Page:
- If you're a project manager, and a team member "goes dark" — disappears or refuses to
report how things are going — project risks escalate dramatically. Getting current status becomes
a top priority problem. What can you do?
- Rope-A-Dope in Organizational Politics
- Mohammed Ali's strategy of "rope-a-dope" has wide application. Here's an example of applying
it to workplace politics at the organizational scale.
- Agenda Despots: I
- Many of us abhor meetings. Words like boring, silly, and waste come to mind. But for some meeting chairs,
meetings aren't boring at all, because they fear losing control of the agenda. To maintain control,
they use the techniques of the Agenda Despots.
- Seventeen Guidelines About Workplace Bullying
- Bullying is a complex social pattern. Thinking clearly about bullying is difficult in the moment because
our emotions can distract us. Here are some short insights about bullying that are easy to remember
in the moment.
- Linear Thinking Bias
- When assessing the validity of problem solutions, we regard them as more valid if their discovery stories
are logical, than we would if they're other than logical. This can lead to erroneous assessments, because
the discovery story is not the solution.
Forthcoming issues of Point Lookout
- Coming November 20: Paid-Time-Off Risks
- Associated with the trend to a single pool of paid time off from separate categories for vacation, sick time, and personal days are what might be called paid-time-off risks. If your team must meet customer expectations or a schedule of deliverables, managing paid-time-off risks can be important. Available here and by RSS on November 20.
- And on November 27: Implicit Interrogations
- Investigations at work can begin with implicit interrogations — implicit because they're unannounced and unacknowledged. The goal is to determine what people did or knew without revealing that an investigation is underway. When asked, those conducting these interrogations often deny they're doing it. What's the nature of implicit interrogations? Available here and by RSS on November 27.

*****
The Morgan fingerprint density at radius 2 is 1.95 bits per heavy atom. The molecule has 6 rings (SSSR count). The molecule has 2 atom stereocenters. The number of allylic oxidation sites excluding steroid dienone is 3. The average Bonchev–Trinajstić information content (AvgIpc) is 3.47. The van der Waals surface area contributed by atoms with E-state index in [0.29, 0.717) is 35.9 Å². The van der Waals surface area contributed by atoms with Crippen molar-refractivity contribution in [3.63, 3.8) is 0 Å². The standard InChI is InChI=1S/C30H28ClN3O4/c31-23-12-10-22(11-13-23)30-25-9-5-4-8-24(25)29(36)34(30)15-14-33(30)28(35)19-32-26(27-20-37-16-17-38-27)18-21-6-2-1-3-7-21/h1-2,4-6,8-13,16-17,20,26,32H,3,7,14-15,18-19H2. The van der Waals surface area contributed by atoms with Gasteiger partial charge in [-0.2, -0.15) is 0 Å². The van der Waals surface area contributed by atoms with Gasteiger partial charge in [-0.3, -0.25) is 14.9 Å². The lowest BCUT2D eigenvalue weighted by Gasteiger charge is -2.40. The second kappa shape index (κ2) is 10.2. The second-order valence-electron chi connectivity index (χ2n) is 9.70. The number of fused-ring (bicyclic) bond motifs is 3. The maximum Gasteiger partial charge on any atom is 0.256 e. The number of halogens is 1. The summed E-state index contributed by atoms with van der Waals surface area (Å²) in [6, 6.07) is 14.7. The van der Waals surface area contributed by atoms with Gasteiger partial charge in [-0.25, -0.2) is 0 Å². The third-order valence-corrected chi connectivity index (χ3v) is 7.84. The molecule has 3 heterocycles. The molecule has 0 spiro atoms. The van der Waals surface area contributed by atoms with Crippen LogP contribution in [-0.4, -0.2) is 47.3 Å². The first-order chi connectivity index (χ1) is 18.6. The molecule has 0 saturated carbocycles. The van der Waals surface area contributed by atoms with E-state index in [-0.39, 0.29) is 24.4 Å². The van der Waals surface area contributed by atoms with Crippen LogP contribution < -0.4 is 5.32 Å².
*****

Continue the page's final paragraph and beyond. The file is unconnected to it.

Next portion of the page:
I offer email and telephone coaching at both corporate and individual rates. Contact Rick for details at rbrenmhXARWRMUvVyOdHlner@ChacxgDmtwOKrxnripPCoCanyon.com or (650) 787-6475, or toll-free in the continental US at (866) 378-5470.
Get the ebook!
Past issues of Point Lookout are available in six ebooks:
- Get 2001-2 in Geese Don't Land on Twigs (PDF, )
- Get 2003-4 in Why Dogs Wag (PDF, )
- Get 2005-6 in Loopy Things We Do (PDF, )
- Get 2007-8 in Things We Believe That Maybe Aren't So True (PDF, )
- Get 2009-10 in The Questions Not Asked (PDF, )
- Get all of the first twelve years (2001-2012) in The Collected Issues of Point Lookout (PDF, )
Are you a writer, editor or publisher on deadline? Are you looking for an article that will get people talking and get compliments flying your way? You can have 500 words in your inbox in one hour. License any article from this Web site. More info
- The Race to the South Pole: Ten Lessons for Project Managers
On 14 December 1911, four men led by Roald Amundsen reached the South Pole. Thirty-five days later, Robert F. Scott and four others followed. Amundsen had won the race to the pole. Amundsen's party returned to base on 26 January 1912. Scott's party perished. As historical drama, why this happened is interesting enough, but to organizational leaders, business analysts, project sponsors, and project managers, the story is fascinating. Lessons abound. Read more about this program.
Here's a date for this program:
- Gardner Village, 1100 W 7800 S, West Jordan, UT 84084: November
Quarterly Training Session, sponsored by Northern Utah Chapter of the Project Management Institute.
- Gardner Village, 1100 W 7800 S, West Jordan, UT 84084: November 21, Quarterly Training Session, sponsored by Northern Utah Chapter of the Project Management Institute. Register now.
- The Power Affect: How We Express Our Personal Power
Many people who possess real organizational power have a characteristic demeanor. It's the way they project their presence. I call this the power affect. Some people — call them power pretenders — adopt the power affect well before they attain significant organizational power. Unfortunately for their colleagues, and for their organizations, power pretenders can attain organizational power out of proportion to their merit or abilities. Understanding the power affect is therefore important for anyone who aims to attain power, or anyone who works with power pretenders. Read more about this program.